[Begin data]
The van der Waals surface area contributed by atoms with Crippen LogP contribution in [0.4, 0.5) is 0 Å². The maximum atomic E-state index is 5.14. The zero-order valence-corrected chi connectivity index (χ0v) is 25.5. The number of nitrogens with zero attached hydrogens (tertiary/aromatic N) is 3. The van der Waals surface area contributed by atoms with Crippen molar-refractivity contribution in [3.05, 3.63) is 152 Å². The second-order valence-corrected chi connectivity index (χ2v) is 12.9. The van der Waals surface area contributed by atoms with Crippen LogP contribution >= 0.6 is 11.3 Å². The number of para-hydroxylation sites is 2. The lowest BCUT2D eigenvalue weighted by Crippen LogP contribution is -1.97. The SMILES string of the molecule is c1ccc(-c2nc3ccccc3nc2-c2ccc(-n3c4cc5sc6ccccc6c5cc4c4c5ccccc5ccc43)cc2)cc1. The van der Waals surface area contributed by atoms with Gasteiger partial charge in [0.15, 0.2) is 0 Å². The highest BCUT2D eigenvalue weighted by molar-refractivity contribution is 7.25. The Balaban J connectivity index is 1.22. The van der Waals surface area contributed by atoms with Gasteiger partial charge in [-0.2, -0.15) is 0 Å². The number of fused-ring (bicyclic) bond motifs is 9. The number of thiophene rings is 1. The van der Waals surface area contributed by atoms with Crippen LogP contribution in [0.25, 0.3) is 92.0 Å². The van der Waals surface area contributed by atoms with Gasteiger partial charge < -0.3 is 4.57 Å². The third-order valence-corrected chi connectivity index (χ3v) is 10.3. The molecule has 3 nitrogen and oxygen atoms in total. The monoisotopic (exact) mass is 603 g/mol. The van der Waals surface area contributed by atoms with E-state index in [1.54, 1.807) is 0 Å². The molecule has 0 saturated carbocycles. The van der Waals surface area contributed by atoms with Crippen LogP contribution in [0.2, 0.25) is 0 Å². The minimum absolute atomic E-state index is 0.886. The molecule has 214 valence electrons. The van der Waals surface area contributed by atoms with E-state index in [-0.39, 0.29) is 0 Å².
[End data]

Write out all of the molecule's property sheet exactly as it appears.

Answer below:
The van der Waals surface area contributed by atoms with Crippen LogP contribution in [0.4, 0.5) is 0 Å². The maximum atomic E-state index is 5.14. The zero-order valence-corrected chi connectivity index (χ0v) is 25.5. The number of nitrogens with zero attached hydrogens (tertiary/aromatic N) is 3. The van der Waals surface area contributed by atoms with Crippen molar-refractivity contribution in [3.05, 3.63) is 152 Å². The second-order valence-corrected chi connectivity index (χ2v) is 12.9. The van der Waals surface area contributed by atoms with Crippen LogP contribution >= 0.6 is 11.3 Å². The number of para-hydroxylation sites is 2. The lowest BCUT2D eigenvalue weighted by Crippen LogP contribution is -1.97. The SMILES string of the molecule is c1ccc(-c2nc3ccccc3nc2-c2ccc(-n3c4cc5sc6ccccc6c5cc4c4c5ccccc5ccc43)cc2)cc1. The van der Waals surface area contributed by atoms with Gasteiger partial charge in [0.15, 0.2) is 0 Å². The highest BCUT2D eigenvalue weighted by molar-refractivity contribution is 7.25. The Balaban J connectivity index is 1.22. The van der Waals surface area contributed by atoms with Gasteiger partial charge in [-0.2, -0.15) is 0 Å². The number of fused-ring (bicyclic) bond motifs is 9. The number of thiophene rings is 1. The van der Waals surface area contributed by atoms with Crippen LogP contribution in [0.25, 0.3) is 92.0 Å². The van der Waals surface area contributed by atoms with Gasteiger partial charge < -0.3 is 4.57 Å². The third-order valence-corrected chi connectivity index (χ3v) is 10.3. The molecule has 3 nitrogen and oxygen atoms in total. The monoisotopic (exact) mass is 603 g/mol. The van der Waals surface area contributed by atoms with E-state index in [1.54, 1.807) is 0 Å². The molecule has 0 saturated carbocycles. The van der Waals surface area contributed by atoms with Crippen LogP contribution in [0.2, 0.25) is 0 Å². The minimum absolute atomic E-state index is 0.886. The molecule has 214 valence electrons. The van der Waals surface area contributed by atoms with E-state index in [-0.39, 0.29) is 0 Å².